“Never shall You wash my feet!”
If it were any other night, I might have smiled. Tonight, though, I just said wearily, “If I do not wash you, you have no place with Me.”
Peter blinked as he absorbed this. Then he plunged his feet in the basin, leaning forward and spluttering, “Lord, then wash not only my feet, but also my hands and my head!”
This wrung a short laugh out of Me, even tonight. Good old Peter. 
“He who has bathed needs only to wash his feet; otherwise he is completely clean,” I answered. Then I said to the rest of them, “And you are clean—but not all of you.” I glanced at Judas as I said this, whose eyes shifted this way and that. Now he knew that I knew. He was itching to leave already, probably trying to think of an excuse. 
When I’d finished washing all of the disciples’ feet, I placed the basin back by the door, removed the towel and replaced My outer tunic before settling back at the head of the table. They all watched Me uncertainly, not sure what to do or say. 
“Do you know what I have done for you?” I looked at each of them in turn, pausing to see if they had any reply. When they did not, I went on, “You call Me ‘Teacher’ and ‘Lord’; and you are correct, for so I am. So if I, the Lord and the Teacher, washed your feet, you also ought to wash one another’s feet. For I gave you an example, so that you also would do just as I did for you. Truly I say to you, a slave is not greater than his master, nor is one who is sent greater than the One who sent him. If you know these things, you are blessed if you do them. I am not speaking about all of you,” I added, with a sidelong glance at Judas. “I know the ones whom I have chosen; but this is happening so that the Scripture may be fulfilled, ‘He who eats My bread has lifted up his heel against Me.’” Judas squirmed again. How much more direct would I need to be? “From now on I am telling you before it happens, so that when it does happen, you may believe that I am He. Truly I say to you, the one who receives anyone I send, receives Me; and the one who receives Me receives Him who sent Me.”
Still no one spoke, and still Judas remained at the table. The oppression in My chest grew.  I needed him to leave before I did what needed to be done next. Time to just come right out and say it. “One of you is going to betray me.”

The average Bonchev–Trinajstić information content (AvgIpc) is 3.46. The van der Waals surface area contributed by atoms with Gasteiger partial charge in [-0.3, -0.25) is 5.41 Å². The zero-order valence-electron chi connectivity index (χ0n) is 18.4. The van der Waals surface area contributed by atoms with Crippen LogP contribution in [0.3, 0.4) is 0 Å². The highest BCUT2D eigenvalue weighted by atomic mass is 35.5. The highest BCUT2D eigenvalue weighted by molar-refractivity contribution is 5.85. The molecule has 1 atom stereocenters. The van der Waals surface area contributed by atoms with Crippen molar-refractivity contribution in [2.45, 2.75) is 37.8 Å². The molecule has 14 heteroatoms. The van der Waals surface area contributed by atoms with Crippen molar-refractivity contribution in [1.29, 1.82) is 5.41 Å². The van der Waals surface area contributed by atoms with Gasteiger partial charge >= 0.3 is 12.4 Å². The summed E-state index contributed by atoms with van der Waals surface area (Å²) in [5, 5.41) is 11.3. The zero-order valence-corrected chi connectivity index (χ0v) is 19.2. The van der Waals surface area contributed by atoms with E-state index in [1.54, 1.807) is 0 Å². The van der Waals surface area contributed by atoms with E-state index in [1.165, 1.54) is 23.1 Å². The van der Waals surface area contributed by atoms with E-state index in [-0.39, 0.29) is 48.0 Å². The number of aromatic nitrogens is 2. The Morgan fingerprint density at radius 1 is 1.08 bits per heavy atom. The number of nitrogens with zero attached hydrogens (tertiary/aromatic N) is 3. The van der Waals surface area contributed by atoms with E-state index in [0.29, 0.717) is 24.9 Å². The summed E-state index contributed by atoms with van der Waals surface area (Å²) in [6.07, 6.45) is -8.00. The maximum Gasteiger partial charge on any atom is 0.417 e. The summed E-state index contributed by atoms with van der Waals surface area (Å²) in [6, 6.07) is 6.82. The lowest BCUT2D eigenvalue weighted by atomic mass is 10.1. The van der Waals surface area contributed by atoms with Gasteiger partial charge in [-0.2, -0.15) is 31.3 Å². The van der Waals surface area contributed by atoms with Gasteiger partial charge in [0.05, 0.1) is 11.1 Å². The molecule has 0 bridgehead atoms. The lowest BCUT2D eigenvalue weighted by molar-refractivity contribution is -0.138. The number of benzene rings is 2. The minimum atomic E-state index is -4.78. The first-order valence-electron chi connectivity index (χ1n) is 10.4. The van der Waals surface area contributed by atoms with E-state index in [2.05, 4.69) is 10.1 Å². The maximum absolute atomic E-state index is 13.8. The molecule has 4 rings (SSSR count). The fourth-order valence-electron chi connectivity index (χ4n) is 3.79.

Shock rippled around the table, and the disciples began to murmur amongst themselves—all except Judas, whose eyes darted this way and that, his breathing short and shallow. But the other disciples were so focused on themselves that they did not even notice. 
“It isn’t me, is it?” asked Peter first, loudly. Before I could reply, James cut in, “Surely, not I?” at the same time Philip and Bartholomew talked over each other. “Is it me, Master?” 
Instead of replying, I rose and took the last loaf of unleavened bread in My hands. I saw Peter make eye contact with John, and gesture at Me with his head in silent communication. When I sat back down again, John reclined against Me with his head on My chest and whispered, “Lord, who is it?” 
“It is he to whom I give this bread once I have dipped it.” I broke a piece of bread from the end of the loaf, and rose again to dip the bread in the dish of oil. Then I handed it across the table to Judas, and our eyes locked. The others at last noticed this, looking from Judas to me. 
“It isn’t me, is it, Rabbi?” Judas asked at last, his voice even. 
“You have said it yourself,” I replied.
The others looked at one another, their expressions a mixture of alarm and confusion. Judas took the bread from Me, and put it in his mouth. At that moment, though I did not see it with My natural eyes, I knew that Satan had entered into him. I could sense it. 
“What you do, do quickly,” I told him in a low tone.